Research
Print page Print page
Switch language
Rigshospitalet - a part of Copenhagen University Hospital
Published

Mortality and admission to intensive care units after febrile neutropenia in patients with cancer

Research output: Contribution to journalJournal articleResearchpeer-review

DOI

  1. Associations of the gut microbiome and clinical factors with acute GVHD in allogeneic HSCT recipients

    Research output: Contribution to journalJournal articleResearchpeer-review

  2. ILROG Lymphoma Mini-Atlas Part II, Hodgkin Lymphoma

    Research output: Contribution to journalEditorialResearchpeer-review

  3. Remdesivir for the Treatment of Covid-19 - Final Report

    Research output: Contribution to journalJournal articleResearchpeer-review

View graph of relations

Febrile neutropenia (FN) is a critical complication of chemotherapy associated with increased in-hospital mortality. However, associations with increased mortality and intensive care unit (ICU) admissions during longer follow-up are not established. Patients treated with standard first-line chemotherapy for solid cancers at Rigshospitalet, Denmark in 2010-2016 were included. Incidence rate ratios (IRR) of all-cause, infectious and cardiovascular mortality, and ICU admissions after FN were analyzed by Poisson regression. Risk factors at the time of FN were analyzed in the subpopulation of patients with FN; all-cause mortality was further stratified by the time periods 0-30, 31-365, and 366+ days after FN. We included 9018 patients with gastric (14.4%) and breast (13.1%) cancer being the most common, 51.2% had locally advanced or disseminated disease and the patients had a median Charlson Comorbidity Index score of 0 (interquartile range, 0-0). During follow-up, 845 (9.4%) experienced FN and 4483 (49.7%) died during 18 775 person-years of follow-up. After adjustment, FN was associated with increased risk of all-cause mortality, infectious mortality, and ICU admissions with IRRs of 1.39 (95% CI, 1.24-1.56), 1.94 (95% CI, 1.43-2.62), and 2.28 (95% CI, 1.60-3.24). Among those with FN, having a positive blood culture and low lymphocytes were associated with excess risk of death and ICU admissions (predominantly the first 30 days after FN), while elevated C-reactive protein and low hemoglobin predicted mortality the first year after FN. The risk of death varied according to the time since FN; adjusted IRR per additional risk factor present for the time periods 0-30, 31-365, and 366+ days after FN were 2.00 (95% CI, 1.45-2.75), 1.36 (95% CI, 1.17-1.57), and 1.17 (95% CI, 0.98-1.41). FN was associated with increased mortality and risk of ICU admissions. An objectively identifiable subgroup of patients among those with FN carried this excess risk.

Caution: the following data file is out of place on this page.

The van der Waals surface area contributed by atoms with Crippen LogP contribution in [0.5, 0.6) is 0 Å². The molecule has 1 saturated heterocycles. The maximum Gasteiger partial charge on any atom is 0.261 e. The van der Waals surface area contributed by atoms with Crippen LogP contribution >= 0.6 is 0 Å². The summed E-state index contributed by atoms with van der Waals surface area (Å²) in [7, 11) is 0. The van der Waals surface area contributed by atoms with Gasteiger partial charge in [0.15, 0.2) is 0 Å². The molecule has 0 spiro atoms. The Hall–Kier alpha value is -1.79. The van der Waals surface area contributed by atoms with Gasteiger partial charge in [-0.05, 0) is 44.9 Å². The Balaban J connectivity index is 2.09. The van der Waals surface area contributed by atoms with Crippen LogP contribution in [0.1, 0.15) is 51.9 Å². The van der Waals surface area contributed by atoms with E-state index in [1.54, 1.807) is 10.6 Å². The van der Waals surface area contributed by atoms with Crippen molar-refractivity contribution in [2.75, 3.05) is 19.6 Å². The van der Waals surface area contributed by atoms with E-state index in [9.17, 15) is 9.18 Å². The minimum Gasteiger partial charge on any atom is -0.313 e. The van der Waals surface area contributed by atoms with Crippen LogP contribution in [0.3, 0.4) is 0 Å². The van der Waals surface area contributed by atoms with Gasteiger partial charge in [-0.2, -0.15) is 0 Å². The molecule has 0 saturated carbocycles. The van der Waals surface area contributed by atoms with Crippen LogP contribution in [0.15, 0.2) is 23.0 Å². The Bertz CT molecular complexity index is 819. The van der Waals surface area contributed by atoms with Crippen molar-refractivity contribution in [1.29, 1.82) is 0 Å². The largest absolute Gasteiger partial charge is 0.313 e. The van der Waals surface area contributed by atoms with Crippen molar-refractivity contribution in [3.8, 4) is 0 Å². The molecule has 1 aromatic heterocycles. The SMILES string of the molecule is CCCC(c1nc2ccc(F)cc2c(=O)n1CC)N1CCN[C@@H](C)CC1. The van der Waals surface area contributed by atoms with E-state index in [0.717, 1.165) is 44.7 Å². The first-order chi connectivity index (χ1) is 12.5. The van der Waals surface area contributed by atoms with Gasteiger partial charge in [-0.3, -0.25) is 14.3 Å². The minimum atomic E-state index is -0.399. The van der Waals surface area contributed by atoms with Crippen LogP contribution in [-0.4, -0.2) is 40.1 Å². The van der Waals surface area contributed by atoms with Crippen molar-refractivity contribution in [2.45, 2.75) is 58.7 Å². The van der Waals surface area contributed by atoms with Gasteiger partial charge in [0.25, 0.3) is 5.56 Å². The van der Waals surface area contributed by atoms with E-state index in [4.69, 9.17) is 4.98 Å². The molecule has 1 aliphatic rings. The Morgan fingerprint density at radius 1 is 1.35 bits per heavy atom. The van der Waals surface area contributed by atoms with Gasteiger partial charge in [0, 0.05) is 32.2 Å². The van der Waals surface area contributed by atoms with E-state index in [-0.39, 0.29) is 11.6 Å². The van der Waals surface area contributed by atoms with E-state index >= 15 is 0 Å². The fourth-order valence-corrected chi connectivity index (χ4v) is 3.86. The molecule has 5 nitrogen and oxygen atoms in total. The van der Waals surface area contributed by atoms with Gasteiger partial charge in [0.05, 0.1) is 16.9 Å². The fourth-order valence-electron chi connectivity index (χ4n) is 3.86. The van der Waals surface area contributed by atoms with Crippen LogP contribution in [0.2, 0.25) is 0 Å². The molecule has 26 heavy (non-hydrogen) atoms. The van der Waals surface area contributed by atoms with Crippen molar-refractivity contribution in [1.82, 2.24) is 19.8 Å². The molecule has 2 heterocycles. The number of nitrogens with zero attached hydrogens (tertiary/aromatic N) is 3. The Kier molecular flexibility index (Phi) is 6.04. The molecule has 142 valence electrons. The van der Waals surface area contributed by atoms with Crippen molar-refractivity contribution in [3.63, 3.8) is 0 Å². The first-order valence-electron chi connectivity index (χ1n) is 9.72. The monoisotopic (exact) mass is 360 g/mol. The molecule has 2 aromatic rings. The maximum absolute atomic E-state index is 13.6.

Original languageEnglish
JournalCancer Medicine
Volume9
Issue number9
Pages (from-to)3033-3042
Number of pages10
ISSN2045-7634
DOIs
Publication statusPublished - May 2020

ID: 59857525